Monday, February 15, 2010

Why Me?

John 9:1-23

If you have seen the Tim Tebow Super Bowl commercial and know a little of his story (, it also mimics our story too. No, I am not a football player, but when my wife was pregnant with our son, we too were pressured to have an abortion. Yet, this, to us was a miracle pregnancy. We tried for over 10 years to have children, and we were finally “with child” and the hospital administers and insurance folks said, no, you must abort! We had to fight for our child’s life before he was even born. Why? Because, they thought he had down syndrome and cystic fibroses. And, my wife was in a very intense high risk pregnancy. 3 ½ years later, today, we had to rush him to the hospital with a very high fever, vomiting and coup… very scary, after a weekend of sleepless sickness. This was another terrifying “bump” in life. Where the question, why me seems to crop up. We are back, with the wonder drugs in hand and us grateful parents with a fussy child… and so far he is doing good. Obviously, our precious son was not aborted, how heinous and evil that would have been. And, except for today, he has been an example of perfect health and extreme intelligence. He could at 2 ½, say his ABC’s forward and backwards, do simple math and now, read and…well I won’t say, it might be like bragging-lol. Well, as a friend just said, welcome to parenthood and life…For us and many, the “why me’s” are at hand. The hardships of life keep coming at us, and what we went through today is a mere speck to what we have been through and that was a mere speck to what our Lord has done for us.

This passage addresses this common complaint of “why me” to those of us in sufferings and mishaps; why did this happen? As this blind man and his parent’s must have lamented. But the why we usually seek is personal; why me and not someone else? I do not deserve to go through this. But, Jesus’ response was for us to look beyond the “why” to the “how”—how can we lift ourselves up from the mud and muck of life so we can see His purpose for us? How can we, with Christ’s empowerment and precepts, go wash, so to have meaning and a call, and to heed it, to learn and grow for God’s glory? How can we look beyond our circumstances and strive for the goal of what Christ has for us so we can grow out of our fears and hurts and not be held captive by them and not be founded on our inadequacies or limitations but be able to move forward in the faith? God will take us beyond what we think we can do or even dream if we let Him in His time. Further, how can we refuse to allow ourselves to be hindered by perceived ability, but seek how God can use us where and how we are? What steps can we take to not let setbacks, past disappointments, or wounds limit us and keep us from moving, but rather progress toward a better, more godly and contagious example for the faith? How can we fulfill what God has sent us to do in the journey of our lives and relationships, no matter what situation in which we find ourselves or kind of past we have?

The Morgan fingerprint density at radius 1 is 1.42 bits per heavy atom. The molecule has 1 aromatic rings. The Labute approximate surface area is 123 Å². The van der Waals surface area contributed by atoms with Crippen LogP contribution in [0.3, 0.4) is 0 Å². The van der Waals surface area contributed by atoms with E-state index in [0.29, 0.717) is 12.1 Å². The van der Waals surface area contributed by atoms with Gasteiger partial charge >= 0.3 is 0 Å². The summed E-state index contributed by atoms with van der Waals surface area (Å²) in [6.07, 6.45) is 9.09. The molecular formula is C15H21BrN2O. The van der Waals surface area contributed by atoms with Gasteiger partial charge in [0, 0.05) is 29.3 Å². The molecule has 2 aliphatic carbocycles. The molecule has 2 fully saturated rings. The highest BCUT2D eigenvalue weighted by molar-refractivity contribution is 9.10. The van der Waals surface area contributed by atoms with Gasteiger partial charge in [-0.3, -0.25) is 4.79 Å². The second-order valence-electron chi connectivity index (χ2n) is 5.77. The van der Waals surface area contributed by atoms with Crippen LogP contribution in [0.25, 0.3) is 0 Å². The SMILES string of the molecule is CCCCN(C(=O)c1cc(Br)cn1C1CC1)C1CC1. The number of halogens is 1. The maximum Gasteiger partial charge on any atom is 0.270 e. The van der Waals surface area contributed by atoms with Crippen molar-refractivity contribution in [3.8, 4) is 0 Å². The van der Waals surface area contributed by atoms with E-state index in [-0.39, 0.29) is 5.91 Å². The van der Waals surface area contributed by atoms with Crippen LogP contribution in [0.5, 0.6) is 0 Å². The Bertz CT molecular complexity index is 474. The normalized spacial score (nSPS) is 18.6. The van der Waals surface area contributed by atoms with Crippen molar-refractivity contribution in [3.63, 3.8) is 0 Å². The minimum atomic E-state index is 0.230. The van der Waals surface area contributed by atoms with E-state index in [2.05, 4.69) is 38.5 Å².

This passage also depicts the power and compassion of Christ. In the midst of God’s power, purpose and love is His call for us to obey. He has set up instructions for us to live by that are meant to help, guide, mold, shape and protect us. They also help us grow, mature and create community and fruitful living. This is a tough concept for many who want things their way and do not like authority or the progress of faith that is honed by life’s irritations and opportunities. But before we can be illuminated more in faith we have to escape the darkness of what holds us back, our sins and frustrations, our fears and misguided beliefs. We have to learn to grow beyond our “why me’s” into what does Christ want of me!

Questions to Ponder

1. What do you need to wash off, so you can have more meaning, hear your call, and then heed it, learn, and grow for God’s glory?

2. What are the things that cause mud and muck in your life? How can you lift yourself up from the mud so you can see His purpose for you? How can you do it with Christ’s empowerment and precepts?

3. What would your life look like with a more godly and contagious example and display for the faith of others?

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Monday, February 08, 2010

Jesus is God, but who do you say He is?

John 8:48-59

After Jesus gave some starting insight to His Divinity, the spiteful religious leaders reacted viciously; instead of a debate by the Scriptures or by the Law, they resorted to calling Him a devil, saying that He was possessed and even threw in a racial slur. Jesus again stood up for His position and defended it by saying His purpose was to honor His Father. As the religious leaders were seeking to glorify themselves, Jesus was pointing to the Father and proclaiming Him as the Judge. Then, He reassured those faithful ones who were listening that whoever believes in Me will never die! This further aggravated His opposers and insulted their pride and positions; they then just called Him more names. They could not wrap their minds around the fact that God was there in their midst, the Creator and Sustainer of the universe in their very presence—and all they could do was call Him childish names. Yet, they knew He was claiming to be God—Yahweh, the One True God—and they could not accept Him!

The religious leaders continued to challenge Jesus’ claim as the promised Messiah, but resorted to name calling and innuendos to attack Jesus because they could not win an honest, logical argument with Him. These were cheap shots, while as Jesus was centered in a very hostile environment and such cheap tricks worked with a people who refused to reason or search the Scriptures. Jesus left them to their ignorance and sin. John also used these events to validate the claim that Jesus was the Messiah and to answer the skeptic’s rebuttals.